Smoking ban could become reality

Following the growing trend of smoking bans, Minnesota State is in the initial planning phases of instituting a smoking ban of its own.

MSU President Richard Davenport proposed a smoking ban during his Convocation address in late August, though details on the ban are limited.

“A campus-wide smoking ban may or may not be the recommendation of the task force, and I can’t predict what details the task force will suggest about implementation of any new policies,” Davenport said in an e-mail.

The proposal comes after many complaints about violations of the new policy, which went into effect last year, Davenport said.

Currently, smoking is prohibited in all university buildings – except for one room in the Cenntennial Student Union – as well as in Blakeslee Stadium, on outdoor seating, most pedestrian areas and in university owned or leased vehicles. Smoking is also prohibited within 15 feet of 25 entrances to on-campus buildings.

Davenport added that possible start dates for the ban could be July 2008 or the start of the 2008-09 academic year.

“The group could recommend a new policy that would include a smoking ban,” said Davenport. “But a ban is not a foregone conclusion. As with any policy revision, the campus community will have the opportunity to participate in the discussions.”

Although a 2005 survey said half of MSU faculty, staff and students said smoking should be banned on campus, some are still skeptical about the idea to make the campus entirely smoke free.

Meaghan Rosenau, a smoker, is a sophomore who transferred here after a year at the University of Minnesota, Duluth.

“I think it would suck because there is a lot of smokers on campus,” said Rosenau. She also said she thinks people would ignore the new rules and probably continue to smoke.

Aaron Cooney is a junior who also smokes.

“As a smoker, I’d rather it not happen,” Cooney said.

Added senior Amanda Wilcox, “I think it’s kind of ridiculous.”

Wilcox said even as a non-smoker, she was never bothered by walking through smoke-filled door entries.

“I thought making the entryways smoke-free was where it would stop, but I guess not,” Wilcox said.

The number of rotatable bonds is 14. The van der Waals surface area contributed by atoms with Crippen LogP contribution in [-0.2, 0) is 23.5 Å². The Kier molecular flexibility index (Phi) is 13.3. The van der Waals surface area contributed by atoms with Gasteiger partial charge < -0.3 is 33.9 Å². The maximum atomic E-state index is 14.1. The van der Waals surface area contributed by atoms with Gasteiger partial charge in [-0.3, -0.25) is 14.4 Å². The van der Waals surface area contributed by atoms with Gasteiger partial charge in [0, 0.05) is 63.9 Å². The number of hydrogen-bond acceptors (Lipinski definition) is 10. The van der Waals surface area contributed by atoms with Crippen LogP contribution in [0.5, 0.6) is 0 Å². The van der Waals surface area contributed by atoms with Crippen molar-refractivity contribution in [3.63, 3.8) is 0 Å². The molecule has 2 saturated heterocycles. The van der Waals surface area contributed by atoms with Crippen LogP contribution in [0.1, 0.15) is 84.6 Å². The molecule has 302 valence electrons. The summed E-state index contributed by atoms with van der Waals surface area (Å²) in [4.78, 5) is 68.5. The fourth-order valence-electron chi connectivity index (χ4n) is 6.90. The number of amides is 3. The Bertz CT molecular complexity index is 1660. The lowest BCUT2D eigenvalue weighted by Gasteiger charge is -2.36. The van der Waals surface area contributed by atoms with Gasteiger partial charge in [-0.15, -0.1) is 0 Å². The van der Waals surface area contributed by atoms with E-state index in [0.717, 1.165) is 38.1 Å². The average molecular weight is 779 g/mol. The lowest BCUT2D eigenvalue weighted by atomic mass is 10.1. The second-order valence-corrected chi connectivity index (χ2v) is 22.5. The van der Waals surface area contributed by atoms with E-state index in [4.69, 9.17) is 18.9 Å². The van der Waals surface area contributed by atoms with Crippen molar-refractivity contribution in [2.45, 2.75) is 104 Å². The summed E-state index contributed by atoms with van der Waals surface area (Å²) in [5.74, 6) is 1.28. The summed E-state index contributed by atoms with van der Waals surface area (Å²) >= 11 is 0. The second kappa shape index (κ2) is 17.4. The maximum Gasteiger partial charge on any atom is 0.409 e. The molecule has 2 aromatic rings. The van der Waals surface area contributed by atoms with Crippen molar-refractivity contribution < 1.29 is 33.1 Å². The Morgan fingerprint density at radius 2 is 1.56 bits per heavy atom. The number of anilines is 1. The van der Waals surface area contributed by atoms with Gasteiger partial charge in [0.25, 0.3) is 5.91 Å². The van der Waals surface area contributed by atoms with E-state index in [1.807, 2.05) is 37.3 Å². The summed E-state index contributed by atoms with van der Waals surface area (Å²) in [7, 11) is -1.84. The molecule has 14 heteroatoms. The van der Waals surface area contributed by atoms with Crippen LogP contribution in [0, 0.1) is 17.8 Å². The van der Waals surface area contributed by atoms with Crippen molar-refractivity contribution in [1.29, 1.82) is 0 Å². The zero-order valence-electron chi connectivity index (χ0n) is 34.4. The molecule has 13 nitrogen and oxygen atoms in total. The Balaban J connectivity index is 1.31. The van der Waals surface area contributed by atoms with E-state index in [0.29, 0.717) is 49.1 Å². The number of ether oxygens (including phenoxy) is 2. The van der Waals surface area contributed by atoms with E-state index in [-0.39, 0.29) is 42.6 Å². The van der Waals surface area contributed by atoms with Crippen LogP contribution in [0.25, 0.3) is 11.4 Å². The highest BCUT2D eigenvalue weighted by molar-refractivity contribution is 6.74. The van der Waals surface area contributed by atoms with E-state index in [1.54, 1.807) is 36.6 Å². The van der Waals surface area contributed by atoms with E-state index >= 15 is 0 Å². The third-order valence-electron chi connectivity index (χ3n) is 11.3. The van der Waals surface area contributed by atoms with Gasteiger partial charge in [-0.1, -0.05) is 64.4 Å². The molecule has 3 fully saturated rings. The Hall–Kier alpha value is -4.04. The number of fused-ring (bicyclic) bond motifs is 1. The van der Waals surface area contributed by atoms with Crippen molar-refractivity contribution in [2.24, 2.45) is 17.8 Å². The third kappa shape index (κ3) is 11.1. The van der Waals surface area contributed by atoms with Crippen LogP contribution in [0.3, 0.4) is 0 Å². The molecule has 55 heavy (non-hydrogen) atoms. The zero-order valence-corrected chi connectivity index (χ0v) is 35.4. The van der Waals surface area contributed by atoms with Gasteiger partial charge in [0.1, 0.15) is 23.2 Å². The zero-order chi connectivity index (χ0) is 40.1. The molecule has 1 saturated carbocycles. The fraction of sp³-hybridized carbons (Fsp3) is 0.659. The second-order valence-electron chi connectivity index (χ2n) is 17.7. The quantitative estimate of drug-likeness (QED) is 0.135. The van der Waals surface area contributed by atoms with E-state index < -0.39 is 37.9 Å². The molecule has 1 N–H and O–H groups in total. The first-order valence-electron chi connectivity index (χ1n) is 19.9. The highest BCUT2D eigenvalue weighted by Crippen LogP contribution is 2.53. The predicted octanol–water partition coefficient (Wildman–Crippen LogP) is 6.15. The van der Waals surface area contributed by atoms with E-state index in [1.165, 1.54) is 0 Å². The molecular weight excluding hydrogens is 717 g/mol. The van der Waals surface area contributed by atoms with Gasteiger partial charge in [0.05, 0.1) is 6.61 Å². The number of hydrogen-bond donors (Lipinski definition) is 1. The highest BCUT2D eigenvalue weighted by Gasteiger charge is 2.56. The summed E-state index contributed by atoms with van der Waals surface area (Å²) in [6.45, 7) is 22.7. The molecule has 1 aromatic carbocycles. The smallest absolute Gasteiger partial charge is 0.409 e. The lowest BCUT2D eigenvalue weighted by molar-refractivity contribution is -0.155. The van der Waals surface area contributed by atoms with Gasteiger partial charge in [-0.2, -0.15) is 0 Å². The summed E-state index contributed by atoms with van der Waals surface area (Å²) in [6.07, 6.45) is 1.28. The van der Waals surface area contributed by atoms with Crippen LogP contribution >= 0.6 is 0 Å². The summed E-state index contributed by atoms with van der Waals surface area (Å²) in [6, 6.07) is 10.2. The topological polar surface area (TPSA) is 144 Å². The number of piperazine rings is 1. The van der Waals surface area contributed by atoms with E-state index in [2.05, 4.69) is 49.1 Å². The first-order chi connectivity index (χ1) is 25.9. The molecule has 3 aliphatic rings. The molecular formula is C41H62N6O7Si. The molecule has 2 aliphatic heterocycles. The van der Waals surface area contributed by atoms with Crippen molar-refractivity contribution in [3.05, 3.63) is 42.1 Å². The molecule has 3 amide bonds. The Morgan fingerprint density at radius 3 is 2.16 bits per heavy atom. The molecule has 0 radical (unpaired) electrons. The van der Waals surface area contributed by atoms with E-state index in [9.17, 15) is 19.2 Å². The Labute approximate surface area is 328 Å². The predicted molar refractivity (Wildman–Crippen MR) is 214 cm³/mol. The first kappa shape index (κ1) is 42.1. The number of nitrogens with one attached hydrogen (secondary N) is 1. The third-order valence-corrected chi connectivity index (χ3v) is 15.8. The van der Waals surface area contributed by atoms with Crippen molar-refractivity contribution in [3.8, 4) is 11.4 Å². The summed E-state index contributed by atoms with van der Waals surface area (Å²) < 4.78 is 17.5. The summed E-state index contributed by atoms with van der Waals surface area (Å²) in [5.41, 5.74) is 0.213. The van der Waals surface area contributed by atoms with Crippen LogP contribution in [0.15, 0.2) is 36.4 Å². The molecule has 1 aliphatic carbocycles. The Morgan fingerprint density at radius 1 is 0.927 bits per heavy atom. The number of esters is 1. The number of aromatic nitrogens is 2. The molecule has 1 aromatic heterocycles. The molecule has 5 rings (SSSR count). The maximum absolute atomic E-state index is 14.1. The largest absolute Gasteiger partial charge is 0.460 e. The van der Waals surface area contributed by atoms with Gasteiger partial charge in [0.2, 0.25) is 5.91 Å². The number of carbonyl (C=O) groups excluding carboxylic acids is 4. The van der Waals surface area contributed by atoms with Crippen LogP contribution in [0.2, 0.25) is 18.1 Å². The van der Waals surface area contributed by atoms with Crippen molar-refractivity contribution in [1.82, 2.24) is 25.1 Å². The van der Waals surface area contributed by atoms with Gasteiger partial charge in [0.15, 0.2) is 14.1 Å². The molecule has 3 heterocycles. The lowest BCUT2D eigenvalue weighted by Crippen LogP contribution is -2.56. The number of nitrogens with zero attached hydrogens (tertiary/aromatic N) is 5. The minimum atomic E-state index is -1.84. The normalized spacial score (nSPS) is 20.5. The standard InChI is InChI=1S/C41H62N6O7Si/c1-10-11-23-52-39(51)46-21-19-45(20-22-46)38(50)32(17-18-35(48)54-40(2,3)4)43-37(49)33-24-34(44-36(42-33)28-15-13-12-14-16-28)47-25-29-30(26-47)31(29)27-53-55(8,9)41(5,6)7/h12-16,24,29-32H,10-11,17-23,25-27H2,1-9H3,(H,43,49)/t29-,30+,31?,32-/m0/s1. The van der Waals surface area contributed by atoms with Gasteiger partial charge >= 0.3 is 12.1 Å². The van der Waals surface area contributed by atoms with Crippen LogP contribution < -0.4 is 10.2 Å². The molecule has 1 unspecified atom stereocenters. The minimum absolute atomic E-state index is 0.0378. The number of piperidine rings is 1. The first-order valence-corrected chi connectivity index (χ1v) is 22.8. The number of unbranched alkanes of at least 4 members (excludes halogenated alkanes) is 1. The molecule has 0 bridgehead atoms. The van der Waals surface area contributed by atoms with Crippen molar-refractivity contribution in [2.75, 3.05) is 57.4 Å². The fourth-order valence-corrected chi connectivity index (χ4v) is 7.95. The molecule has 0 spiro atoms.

“We have received a lot of complaints about violations of the new policy, as well as concerns about whether it can be enforced,” said Davenport. “Some people still smoke next to buildings, and the secondhand smoke is being inhaled by people inside and outside of those buildings.”

University-wide smoking bans are becoming more frequent in Minnesota. Minnesota State University, Moorhead, approved a ban May 8, and UMD implemented a smoking ban on all university property Sept. 1. The radius for the smoking ban includes all indoor and outdoor facilities, as well as in all university vehicles.

Smoking in the dorms at the Duluth campus will be allowed until May 19. The recommendation of a smoking ban came from the UMD Student Health Advisory Committee and the UMD Campus Safety, Health and Emergency Preparedness Advisory Committee.

Duluth will also offer classes to assist those who are interested in quitting smoking in order to help ease the transition.

“As we have done for several years,” said Davenport, “we will continue to encourage smokers to enroll in a smoking cessation class through Student Health Services. The study group and Wellness Committee may have recommendations for additional help.”

If the ban is approved, smokers won’t be the only ones changing their routine: the $26,000 machine, dubbed the “butt sucker” may have to find another job.

Matt Johnston is a Reporter staff writer and Bronson Pettitt is the Reporter Editor in Chief

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